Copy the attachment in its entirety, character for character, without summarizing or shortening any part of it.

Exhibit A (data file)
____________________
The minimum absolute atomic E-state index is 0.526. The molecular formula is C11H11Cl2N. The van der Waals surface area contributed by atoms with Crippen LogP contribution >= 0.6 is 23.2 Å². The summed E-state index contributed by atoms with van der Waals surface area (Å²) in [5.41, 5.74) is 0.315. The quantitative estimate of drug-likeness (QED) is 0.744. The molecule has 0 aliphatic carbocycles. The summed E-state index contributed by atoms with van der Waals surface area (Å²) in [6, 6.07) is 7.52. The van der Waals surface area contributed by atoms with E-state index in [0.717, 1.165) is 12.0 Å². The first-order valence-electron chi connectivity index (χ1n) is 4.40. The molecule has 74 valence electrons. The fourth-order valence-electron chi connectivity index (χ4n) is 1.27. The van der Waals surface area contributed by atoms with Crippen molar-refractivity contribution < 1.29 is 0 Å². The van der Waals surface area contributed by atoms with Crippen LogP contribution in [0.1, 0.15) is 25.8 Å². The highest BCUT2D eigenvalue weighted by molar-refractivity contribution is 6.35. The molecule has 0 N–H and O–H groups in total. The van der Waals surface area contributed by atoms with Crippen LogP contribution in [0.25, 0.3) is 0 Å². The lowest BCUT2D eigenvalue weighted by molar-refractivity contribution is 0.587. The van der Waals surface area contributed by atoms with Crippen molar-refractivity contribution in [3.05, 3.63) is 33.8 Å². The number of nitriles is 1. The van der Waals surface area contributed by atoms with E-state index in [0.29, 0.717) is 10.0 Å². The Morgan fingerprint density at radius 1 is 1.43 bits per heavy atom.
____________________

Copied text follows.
The minimum absolute atomic E-state index is 0.526. The molecular formula is C11H11Cl2N. The van der Waals surface area contributed by atoms with Crippen LogP contribution >= 0.6 is 23.2 Å². The summed E-state index contributed by atoms with van der Waals surface area (Å²) in [5.41, 5.74) is 0.315. The quantitative estimate of drug-likeness (QED) is 0.744. The molecule has 0 aliphatic carbocycles. The summed E-state index contributed by atoms with van der Waals surface area (Å²) in [6, 6.07) is 7.52. The van der Waals surface area contributed by atoms with E-state index in [0.717, 1.165) is 12.0 Å². The first-order valence-electron chi connectivity index (χ1n) is 4.40. The molecule has 74 valence electrons. The fourth-order valence-electron chi connectivity index (χ4n) is 1.27. The van der Waals surface area contributed by atoms with Crippen molar-refractivity contribution < 1.29 is 0 Å². The van der Waals surface area contributed by atoms with Crippen LogP contribution in [0.1, 0.15) is 25.8 Å². The highest BCUT2D eigenvalue weighted by molar-refractivity contribution is 6.35. The molecule has 0 N–H and O–H groups in total. The van der Waals surface area contributed by atoms with Crippen LogP contribution in [0.25, 0.3) is 0 Å². The lowest BCUT2D eigenvalue weighted by molar-refractivity contribution is 0.587. The van der Waals surface area contributed by atoms with Crippen molar-refractivity contribution in [3.05, 3.63) is 33.8 Å². The number of nitriles is 1. The van der Waals surface area contributed by atoms with E-state index in [0.29, 0.717) is 10.0 Å². The Morgan fingerprint density at radius 1 is 1.43 bits per heavy atom.